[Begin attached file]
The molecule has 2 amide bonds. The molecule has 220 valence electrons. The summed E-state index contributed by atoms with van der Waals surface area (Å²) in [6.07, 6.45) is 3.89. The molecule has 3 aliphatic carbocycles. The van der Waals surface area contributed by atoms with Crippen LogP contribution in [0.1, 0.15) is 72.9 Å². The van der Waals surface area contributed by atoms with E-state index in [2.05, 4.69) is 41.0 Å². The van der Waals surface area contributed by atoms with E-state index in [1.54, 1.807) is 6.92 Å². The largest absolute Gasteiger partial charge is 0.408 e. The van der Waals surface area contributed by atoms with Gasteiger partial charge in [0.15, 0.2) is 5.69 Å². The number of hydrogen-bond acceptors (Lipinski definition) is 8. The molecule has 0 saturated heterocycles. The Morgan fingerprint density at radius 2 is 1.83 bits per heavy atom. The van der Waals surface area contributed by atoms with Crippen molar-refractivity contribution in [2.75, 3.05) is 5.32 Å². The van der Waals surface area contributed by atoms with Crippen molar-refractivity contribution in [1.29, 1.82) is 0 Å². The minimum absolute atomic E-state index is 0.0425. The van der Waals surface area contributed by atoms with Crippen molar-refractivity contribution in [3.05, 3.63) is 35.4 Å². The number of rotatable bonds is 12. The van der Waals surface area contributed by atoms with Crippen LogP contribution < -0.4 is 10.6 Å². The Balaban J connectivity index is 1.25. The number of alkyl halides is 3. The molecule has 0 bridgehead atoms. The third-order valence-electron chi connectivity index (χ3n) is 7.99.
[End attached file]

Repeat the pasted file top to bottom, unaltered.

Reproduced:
The molecule has 2 amide bonds. The molecule has 220 valence electrons. The summed E-state index contributed by atoms with van der Waals surface area (Å²) in [6.07, 6.45) is 3.89. The molecule has 3 aliphatic carbocycles. The van der Waals surface area contributed by atoms with Crippen LogP contribution in [0.1, 0.15) is 72.9 Å². The van der Waals surface area contributed by atoms with E-state index in [2.05, 4.69) is 41.0 Å². The van der Waals surface area contributed by atoms with E-state index in [1.54, 1.807) is 6.92 Å². The largest absolute Gasteiger partial charge is 0.408 e. The van der Waals surface area contributed by atoms with Gasteiger partial charge in [0.15, 0.2) is 5.69 Å². The number of hydrogen-bond acceptors (Lipinski definition) is 8. The molecule has 0 saturated heterocycles. The Morgan fingerprint density at radius 2 is 1.83 bits per heavy atom. The van der Waals surface area contributed by atoms with Crippen molar-refractivity contribution in [2.75, 3.05) is 5.32 Å². The van der Waals surface area contributed by atoms with Crippen molar-refractivity contribution in [1.29, 1.82) is 0 Å². The minimum absolute atomic E-state index is 0.0425. The van der Waals surface area contributed by atoms with Crippen molar-refractivity contribution in [3.05, 3.63) is 35.4 Å². The number of rotatable bonds is 12. The van der Waals surface area contributed by atoms with Crippen LogP contribution < -0.4 is 10.6 Å². The Balaban J connectivity index is 1.25. The number of alkyl halides is 3. The molecule has 0 bridgehead atoms. The third-order valence-electron chi connectivity index (χ3n) is 7.99.